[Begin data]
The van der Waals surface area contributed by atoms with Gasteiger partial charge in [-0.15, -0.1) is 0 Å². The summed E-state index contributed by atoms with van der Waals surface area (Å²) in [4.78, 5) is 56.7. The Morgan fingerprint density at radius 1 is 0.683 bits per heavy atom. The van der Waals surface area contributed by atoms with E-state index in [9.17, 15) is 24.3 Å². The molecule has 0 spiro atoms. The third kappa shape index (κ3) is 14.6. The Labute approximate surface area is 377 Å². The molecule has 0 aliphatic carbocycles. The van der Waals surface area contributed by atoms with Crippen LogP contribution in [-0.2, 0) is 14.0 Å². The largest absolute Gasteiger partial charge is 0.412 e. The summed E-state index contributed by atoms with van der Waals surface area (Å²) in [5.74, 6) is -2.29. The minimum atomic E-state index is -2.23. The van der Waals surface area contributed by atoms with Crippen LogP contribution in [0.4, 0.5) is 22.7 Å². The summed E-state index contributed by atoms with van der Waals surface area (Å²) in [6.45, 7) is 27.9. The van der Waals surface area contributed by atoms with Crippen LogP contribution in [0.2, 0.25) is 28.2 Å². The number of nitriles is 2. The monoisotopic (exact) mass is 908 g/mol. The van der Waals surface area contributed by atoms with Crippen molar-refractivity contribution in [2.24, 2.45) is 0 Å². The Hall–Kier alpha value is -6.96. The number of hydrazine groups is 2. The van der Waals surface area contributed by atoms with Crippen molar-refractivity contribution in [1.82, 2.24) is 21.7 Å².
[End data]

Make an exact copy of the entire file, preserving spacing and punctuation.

The van der Waals surface area contributed by atoms with Gasteiger partial charge in [-0.15, -0.1) is 0 Å². The summed E-state index contributed by atoms with van der Waals surface area (Å²) in [4.78, 5) is 56.7. The Morgan fingerprint density at radius 1 is 0.683 bits per heavy atom. The van der Waals surface area contributed by atoms with E-state index in [9.17, 15) is 24.3 Å². The molecule has 0 spiro atoms. The third kappa shape index (κ3) is 14.6. The Labute approximate surface area is 377 Å². The molecule has 0 aliphatic carbocycles. The van der Waals surface area contributed by atoms with Crippen LogP contribution in [-0.2, 0) is 14.0 Å². The largest absolute Gasteiger partial charge is 0.412 e. The summed E-state index contributed by atoms with van der Waals surface area (Å²) in [5.74, 6) is -2.29. The minimum atomic E-state index is -2.23. The van der Waals surface area contributed by atoms with Crippen LogP contribution in [0.4, 0.5) is 22.7 Å². The summed E-state index contributed by atoms with van der Waals surface area (Å²) in [6.45, 7) is 27.9. The van der Waals surface area contributed by atoms with Crippen LogP contribution in [0.2, 0.25) is 28.2 Å². The number of nitriles is 2. The monoisotopic (exact) mass is 908 g/mol. The van der Waals surface area contributed by atoms with Crippen molar-refractivity contribution in [2.24, 2.45) is 0 Å². The Hall–Kier alpha value is -6.96. The number of hydrazine groups is 2. The van der Waals surface area contributed by atoms with Crippen molar-refractivity contribution in [1.82, 2.24) is 21.7 Å².